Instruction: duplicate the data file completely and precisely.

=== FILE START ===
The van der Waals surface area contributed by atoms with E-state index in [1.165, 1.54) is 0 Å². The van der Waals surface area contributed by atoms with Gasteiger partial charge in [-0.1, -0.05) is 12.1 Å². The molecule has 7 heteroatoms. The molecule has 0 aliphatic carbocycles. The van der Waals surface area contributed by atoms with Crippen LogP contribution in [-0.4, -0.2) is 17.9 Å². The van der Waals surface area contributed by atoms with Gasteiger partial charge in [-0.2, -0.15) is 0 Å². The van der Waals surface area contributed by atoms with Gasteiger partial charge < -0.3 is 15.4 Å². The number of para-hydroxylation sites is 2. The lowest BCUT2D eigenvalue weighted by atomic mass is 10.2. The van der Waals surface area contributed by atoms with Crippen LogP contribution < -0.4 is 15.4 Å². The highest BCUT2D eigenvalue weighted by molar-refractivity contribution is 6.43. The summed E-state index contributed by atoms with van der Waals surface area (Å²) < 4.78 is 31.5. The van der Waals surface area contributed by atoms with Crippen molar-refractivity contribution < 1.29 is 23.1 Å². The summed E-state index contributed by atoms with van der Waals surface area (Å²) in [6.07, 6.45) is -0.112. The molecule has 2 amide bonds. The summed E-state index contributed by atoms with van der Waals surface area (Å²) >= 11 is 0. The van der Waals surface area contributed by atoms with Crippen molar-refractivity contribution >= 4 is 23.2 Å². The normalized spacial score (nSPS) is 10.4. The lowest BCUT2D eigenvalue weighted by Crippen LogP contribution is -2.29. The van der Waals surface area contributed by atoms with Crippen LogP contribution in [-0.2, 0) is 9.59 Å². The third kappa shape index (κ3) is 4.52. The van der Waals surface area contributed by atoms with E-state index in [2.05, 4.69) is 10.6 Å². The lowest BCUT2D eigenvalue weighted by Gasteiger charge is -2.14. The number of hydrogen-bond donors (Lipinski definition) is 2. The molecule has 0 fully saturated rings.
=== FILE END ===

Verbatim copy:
The van der Waals surface area contributed by atoms with E-state index in [1.165, 1.54) is 0 Å². The van der Waals surface area contributed by atoms with Gasteiger partial charge in [-0.1, -0.05) is 12.1 Å². The molecule has 7 heteroatoms. The molecule has 0 aliphatic carbocycles. The van der Waals surface area contributed by atoms with Crippen LogP contribution in [-0.4, -0.2) is 17.9 Å². The van der Waals surface area contributed by atoms with Gasteiger partial charge in [-0.2, -0.15) is 0 Å². The van der Waals surface area contributed by atoms with Gasteiger partial charge < -0.3 is 15.4 Å². The number of para-hydroxylation sites is 2. The lowest BCUT2D eigenvalue weighted by atomic mass is 10.2. The van der Waals surface area contributed by atoms with Crippen LogP contribution < -0.4 is 15.4 Å². The highest BCUT2D eigenvalue weighted by molar-refractivity contribution is 6.43. The summed E-state index contributed by atoms with van der Waals surface area (Å²) < 4.78 is 31.5. The van der Waals surface area contributed by atoms with Crippen molar-refractivity contribution < 1.29 is 23.1 Å². The summed E-state index contributed by atoms with van der Waals surface area (Å²) in [6.07, 6.45) is -0.112. The molecule has 2 amide bonds. The summed E-state index contributed by atoms with van der Waals surface area (Å²) >= 11 is 0. The van der Waals surface area contributed by atoms with Crippen molar-refractivity contribution >= 4 is 23.2 Å². The normalized spacial score (nSPS) is 10.4. The lowest BCUT2D eigenvalue weighted by Crippen LogP contribution is -2.29. The van der Waals surface area contributed by atoms with Crippen LogP contribution in [-0.2, 0) is 9.59 Å². The third kappa shape index (κ3) is 4.52. The van der Waals surface area contributed by atoms with E-state index in [2.05, 4.69) is 10.6 Å². The lowest BCUT2D eigenvalue weighted by Gasteiger charge is -2.14. The number of hydrogen-bond donors (Lipinski definition) is 2. The molecule has 0 fully saturated rings.